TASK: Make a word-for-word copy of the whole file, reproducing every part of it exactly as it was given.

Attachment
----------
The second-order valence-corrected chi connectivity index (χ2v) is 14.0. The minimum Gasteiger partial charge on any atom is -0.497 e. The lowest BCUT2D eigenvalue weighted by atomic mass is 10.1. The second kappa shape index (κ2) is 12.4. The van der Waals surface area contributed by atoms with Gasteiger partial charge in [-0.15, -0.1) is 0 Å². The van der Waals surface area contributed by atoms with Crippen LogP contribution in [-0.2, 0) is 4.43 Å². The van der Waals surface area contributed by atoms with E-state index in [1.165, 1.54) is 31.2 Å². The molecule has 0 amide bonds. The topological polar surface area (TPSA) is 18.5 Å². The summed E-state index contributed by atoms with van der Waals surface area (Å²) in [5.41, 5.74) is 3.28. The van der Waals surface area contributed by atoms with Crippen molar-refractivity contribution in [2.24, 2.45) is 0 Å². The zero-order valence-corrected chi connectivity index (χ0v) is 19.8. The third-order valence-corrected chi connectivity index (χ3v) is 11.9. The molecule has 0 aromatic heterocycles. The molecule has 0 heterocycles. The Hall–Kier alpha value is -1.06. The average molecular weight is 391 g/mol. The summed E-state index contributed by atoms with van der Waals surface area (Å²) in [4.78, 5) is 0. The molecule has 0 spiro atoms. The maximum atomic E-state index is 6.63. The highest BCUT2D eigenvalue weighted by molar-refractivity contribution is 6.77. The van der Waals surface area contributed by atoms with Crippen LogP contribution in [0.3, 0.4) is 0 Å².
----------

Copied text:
The second-order valence-corrected chi connectivity index (χ2v) is 14.0. The minimum Gasteiger partial charge on any atom is -0.497 e. The lowest BCUT2D eigenvalue weighted by atomic mass is 10.1. The second kappa shape index (κ2) is 12.4. The van der Waals surface area contributed by atoms with Gasteiger partial charge in [-0.15, -0.1) is 0 Å². The van der Waals surface area contributed by atoms with Crippen LogP contribution in [-0.2, 0) is 4.43 Å². The van der Waals surface area contributed by atoms with E-state index in [1.165, 1.54) is 31.2 Å². The molecule has 0 amide bonds. The topological polar surface area (TPSA) is 18.5 Å². The summed E-state index contributed by atoms with van der Waals surface area (Å²) in [5.41, 5.74) is 3.28. The van der Waals surface area contributed by atoms with Crippen molar-refractivity contribution in [2.24, 2.45) is 0 Å². The zero-order valence-corrected chi connectivity index (χ0v) is 19.8. The third-order valence-corrected chi connectivity index (χ3v) is 11.9. The molecule has 0 aromatic heterocycles. The molecule has 0 heterocycles. The Hall–Kier alpha value is -1.06. The average molecular weight is 391 g/mol. The summed E-state index contributed by atoms with van der Waals surface area (Å²) in [4.78, 5) is 0. The molecule has 0 spiro atoms. The maximum atomic E-state index is 6.63. The highest BCUT2D eigenvalue weighted by molar-refractivity contribution is 6.77. The van der Waals surface area contributed by atoms with Crippen LogP contribution in [0.3, 0.4) is 0 Å².